|Title(s)||God of Mischief|
|Parents||Farbauti and Laufey|
|Sibling(s)||Helblindi and Byleistr|
|Children||Narfi and Vali (by Sigyn), Jörmungandr, Hel, Fenris (by Angrboda), Sleipnir (by Svadilfari)|
- Odin! do you like my sword my diamond sword Dost Thou Remember
- when we in early days
- Blended our blood together?
- When to taste beer
- Thou did'st constantly refuse
- Unless to both 'twas offered?
- -Sæmund's Edda, Thorpe's translation
Loki is the seductively handsome Norse god of fire and a trickster god. He is the son of two giants, Fárbauti (cruel striker) Laufey (or Nál which means "needle", implying that she was skinny and weak.). His two brothers (in which were to be beside him in Ragnarok) are Býleistr (bee-lighting) and Helblindi (All blind or hel-blinder). He is referred to as the blood-brother of Odin.
Loki's mischief and intellect is not to be underestimated, as he is ultimately although indirectly responsible for the deaths of Balder and Thor, which were caused by Hodr and Jörmungandr (respectively).
Loki appeared as the primary antagonist on Marvel Entertainment's 2011 film Thor as a son of Odin and brother of Thor. Loki was portrayed by British actor Tom Hiddleston.
In Norse MythologyEdit
Early BeginningsEditIn the beginning, Loki was merely a personification of fire and the hearth. As the stories went on, they say he was a god and a devil; similar to the balance in life.
It is said that when the brick mason, builder of Asgard's walls, demanded an unreasonably high price for his work (he requested the sun, the moon, and Freya as his wife), it was Loki's idea to give him six months to build the wall. Thinking that surely the man would fail, and that Loki's plan was infallible, the gods all agreed; all except Freya, who was part of the bargain. When the brick mason (who turned out to be a giant in disguise) and his stallion, Svadilfari, had made much progress on the wall before his puppys time expired, the gods all turned to Loki, threatening him with death if he didn't find a way to make sure the wall wasn't finished within the sixth month. Fearing for his life, Loki took the form of a young mare and enticed Svadilfari away from his master, causing the mason to lose the bet. Through the union of Loki and Svadilfari, it brought Odin his eight-legged steed Sleipnir.
The Three Chaos MonstersEdit
Some time after the wall was built, Loki, discontent with his faithful wife Sigyn, went to Jötunheimr where he wooed the giantess Angrboda. In the time they spent together, Angrboda who was very fat gave birth to three children as terrible as their father: the first, the wolf Fenris, whose mouth reached from the heavens to the earth; the second, Jörmungandr, the serpent that encircled the earth; and the third was the goddess Hel, who was given dominion over Nilfheim. In the tale of "The Binding of Fenris", we find that the eldest son of Loki and Angrboda was the wolf which ate Tyr's hand.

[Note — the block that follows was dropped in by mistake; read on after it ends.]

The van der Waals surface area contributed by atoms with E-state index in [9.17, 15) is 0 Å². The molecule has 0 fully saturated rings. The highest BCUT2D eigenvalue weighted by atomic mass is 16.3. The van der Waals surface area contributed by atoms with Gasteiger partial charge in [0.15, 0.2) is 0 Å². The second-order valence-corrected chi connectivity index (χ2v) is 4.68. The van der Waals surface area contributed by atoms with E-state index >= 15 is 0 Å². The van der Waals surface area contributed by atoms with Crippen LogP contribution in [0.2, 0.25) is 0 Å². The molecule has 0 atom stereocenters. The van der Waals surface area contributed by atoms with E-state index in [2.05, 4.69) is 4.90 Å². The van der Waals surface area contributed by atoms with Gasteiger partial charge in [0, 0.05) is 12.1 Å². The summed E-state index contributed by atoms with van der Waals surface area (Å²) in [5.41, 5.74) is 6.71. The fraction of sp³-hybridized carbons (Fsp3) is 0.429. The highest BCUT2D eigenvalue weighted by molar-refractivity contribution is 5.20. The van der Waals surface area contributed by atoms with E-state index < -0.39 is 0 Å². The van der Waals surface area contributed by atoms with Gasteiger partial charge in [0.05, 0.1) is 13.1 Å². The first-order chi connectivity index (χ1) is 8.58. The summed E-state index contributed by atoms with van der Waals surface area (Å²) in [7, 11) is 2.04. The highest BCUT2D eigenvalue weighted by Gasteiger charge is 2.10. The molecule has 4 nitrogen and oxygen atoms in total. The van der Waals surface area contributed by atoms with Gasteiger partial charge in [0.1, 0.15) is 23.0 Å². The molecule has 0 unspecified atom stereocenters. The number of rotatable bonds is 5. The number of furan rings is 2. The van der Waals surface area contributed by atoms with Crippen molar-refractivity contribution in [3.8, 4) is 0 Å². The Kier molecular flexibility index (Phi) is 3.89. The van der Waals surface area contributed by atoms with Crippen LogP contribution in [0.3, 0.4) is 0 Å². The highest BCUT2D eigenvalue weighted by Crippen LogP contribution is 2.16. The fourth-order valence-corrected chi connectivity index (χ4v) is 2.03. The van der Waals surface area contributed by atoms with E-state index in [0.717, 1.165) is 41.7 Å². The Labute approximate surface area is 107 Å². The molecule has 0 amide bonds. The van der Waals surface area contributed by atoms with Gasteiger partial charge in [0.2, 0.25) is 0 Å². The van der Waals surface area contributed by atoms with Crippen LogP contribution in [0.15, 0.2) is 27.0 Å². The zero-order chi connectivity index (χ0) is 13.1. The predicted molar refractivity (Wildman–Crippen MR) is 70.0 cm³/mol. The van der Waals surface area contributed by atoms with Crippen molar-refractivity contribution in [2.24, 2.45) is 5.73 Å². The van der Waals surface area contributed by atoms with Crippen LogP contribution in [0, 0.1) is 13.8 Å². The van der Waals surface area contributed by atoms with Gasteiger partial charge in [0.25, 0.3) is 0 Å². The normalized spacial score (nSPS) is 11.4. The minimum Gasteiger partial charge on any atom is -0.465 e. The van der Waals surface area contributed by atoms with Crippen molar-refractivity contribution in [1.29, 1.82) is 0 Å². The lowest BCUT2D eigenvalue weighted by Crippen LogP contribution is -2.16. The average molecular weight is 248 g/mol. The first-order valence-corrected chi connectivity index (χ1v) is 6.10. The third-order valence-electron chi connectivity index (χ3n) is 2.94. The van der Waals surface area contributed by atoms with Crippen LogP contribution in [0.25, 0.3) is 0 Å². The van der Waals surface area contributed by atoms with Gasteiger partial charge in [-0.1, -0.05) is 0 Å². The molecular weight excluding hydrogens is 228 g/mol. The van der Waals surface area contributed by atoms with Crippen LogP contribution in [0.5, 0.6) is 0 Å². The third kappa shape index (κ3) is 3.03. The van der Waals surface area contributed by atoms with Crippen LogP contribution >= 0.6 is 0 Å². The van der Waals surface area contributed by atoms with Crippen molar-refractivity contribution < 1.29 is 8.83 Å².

The Theft of Indun's Apples and whuppysEditLoki was also responsible for the theft of Indun's apples. He also appears beside Thor during many of his outings to Jötunheimr. He even shared Thor's shame when Thor dressed as Freya to retrieve his hammer Mjölnir (Loki dressed as a nurse, but one can hardly call Loki in shame of dressing as a woman).
The Death of BalderEdit
After Balder's death, Ægir, god of the sea, invited all of the gods to his home so as they may forget their woes. It is here that Loki commits his final offense before his binding. Here he insults Bragi, calling him a coward and a poor man. He then goes on to insult Idunn , saying that she was adulterous. In fact, he charged most goddesses as being unfaithful to their mates. Including Odin's own wife, Frigg, he charges Freya and Freyr with having an affair. His last jibe of the evening before being chased away by Thor was to Sif, in which he confessed to have shared a bed with her.
The Binding of LokiEdit
After Loki had been chased away by Thor for insulting all the gods and goddesses, Loki was then sought out and chained to a rock by the entrails of his son Narvi , who had been torn to pieces by his son, Vali, who had been transformed into a ravenous wolf. The faithful Sigyn kept watch over her husband, catching the poison from the serpent that Skadi placed over Loki's head. It was said that, when Sigyn left to empty the bowl, the poison would drip into Loki's eyes. His writhing from the pain caused earthquakes.
He was chained until the day of Ragnarök, the end of the gods.
In popular cultureEdit
External Links Edit
- ↑ (Thor, 2011 film)
|Norse mythology articles|
|Major Deities||Odin | Thor | Freyr | Freya | Frigg | Loki | Balder | Tyr | Njord ||
|Races||Æsir | Vanir | Jotnar | Elves | Dwarves | Valkyries | Einherjar | Norns|
|Worlds||Asgard | Álfheimr | Midgard | Jötunheimr | Vanaheimr | Muspelheim | Niflheim | Svartálfaheim | Helheim|
|Locations||Bifröst | Utgard | Valhalla | Fólkvangr ||
|Topics||Yggdrasil | Ginnungagap | Ragnarök | Poetic Edda | Prose Edda | The Sagas ||